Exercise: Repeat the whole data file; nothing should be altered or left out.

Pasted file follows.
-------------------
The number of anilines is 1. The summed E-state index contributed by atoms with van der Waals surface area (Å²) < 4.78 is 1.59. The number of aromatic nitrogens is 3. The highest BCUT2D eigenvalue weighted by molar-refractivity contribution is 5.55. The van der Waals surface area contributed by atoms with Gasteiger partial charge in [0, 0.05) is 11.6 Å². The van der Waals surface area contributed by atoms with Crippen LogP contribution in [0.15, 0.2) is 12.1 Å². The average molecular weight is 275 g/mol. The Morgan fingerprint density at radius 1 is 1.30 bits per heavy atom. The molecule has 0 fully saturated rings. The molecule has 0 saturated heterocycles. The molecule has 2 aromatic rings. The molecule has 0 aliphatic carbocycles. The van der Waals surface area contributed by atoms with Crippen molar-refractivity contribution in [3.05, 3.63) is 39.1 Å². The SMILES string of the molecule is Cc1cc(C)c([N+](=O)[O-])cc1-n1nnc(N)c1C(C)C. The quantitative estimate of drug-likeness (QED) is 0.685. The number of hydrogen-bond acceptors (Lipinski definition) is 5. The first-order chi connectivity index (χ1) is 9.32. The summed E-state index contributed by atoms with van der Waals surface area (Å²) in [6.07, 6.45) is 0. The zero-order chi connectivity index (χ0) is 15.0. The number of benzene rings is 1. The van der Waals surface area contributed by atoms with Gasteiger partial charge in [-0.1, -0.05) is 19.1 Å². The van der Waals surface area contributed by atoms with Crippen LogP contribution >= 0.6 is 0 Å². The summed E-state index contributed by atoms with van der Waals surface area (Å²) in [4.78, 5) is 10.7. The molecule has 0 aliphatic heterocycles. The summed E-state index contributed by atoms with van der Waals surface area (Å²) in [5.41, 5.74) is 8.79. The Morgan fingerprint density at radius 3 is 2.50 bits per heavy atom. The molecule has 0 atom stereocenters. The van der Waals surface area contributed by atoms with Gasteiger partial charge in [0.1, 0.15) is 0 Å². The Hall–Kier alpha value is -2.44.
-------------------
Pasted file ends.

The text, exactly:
The number of anilines is 1. The summed E-state index contributed by atoms with van der Waals surface area (Å²) < 4.78 is 1.59. The number of aromatic nitrogens is 3. The highest BCUT2D eigenvalue weighted by molar-refractivity contribution is 5.55. The van der Waals surface area contributed by atoms with Gasteiger partial charge in [0, 0.05) is 11.6 Å². The van der Waals surface area contributed by atoms with Crippen LogP contribution in [0.15, 0.2) is 12.1 Å². The average molecular weight is 275 g/mol. The Morgan fingerprint density at radius 1 is 1.30 bits per heavy atom. The molecule has 0 fully saturated rings. The molecule has 0 saturated heterocycles. The molecule has 2 aromatic rings. The molecule has 0 aliphatic carbocycles. The van der Waals surface area contributed by atoms with Crippen molar-refractivity contribution in [3.05, 3.63) is 39.1 Å². The SMILES string of the molecule is Cc1cc(C)c([N+](=O)[O-])cc1-n1nnc(N)c1C(C)C. The quantitative estimate of drug-likeness (QED) is 0.685. The number of hydrogen-bond acceptors (Lipinski definition) is 5. The first-order chi connectivity index (χ1) is 9.32. The summed E-state index contributed by atoms with van der Waals surface area (Å²) in [6.07, 6.45) is 0. The zero-order chi connectivity index (χ0) is 15.0. The number of benzene rings is 1. The van der Waals surface area contributed by atoms with Gasteiger partial charge in [-0.1, -0.05) is 19.1 Å². The van der Waals surface area contributed by atoms with Crippen LogP contribution >= 0.6 is 0 Å². The summed E-state index contributed by atoms with van der Waals surface area (Å²) in [4.78, 5) is 10.7. The molecule has 0 aliphatic heterocycles. The summed E-state index contributed by atoms with van der Waals surface area (Å²) in [5.41, 5.74) is 8.79. The Morgan fingerprint density at radius 3 is 2.50 bits per heavy atom. The molecule has 0 atom stereocenters. The van der Waals surface area contributed by atoms with Gasteiger partial charge in [0.1, 0.15) is 0 Å². The Hall–Kier alpha value is -2.44.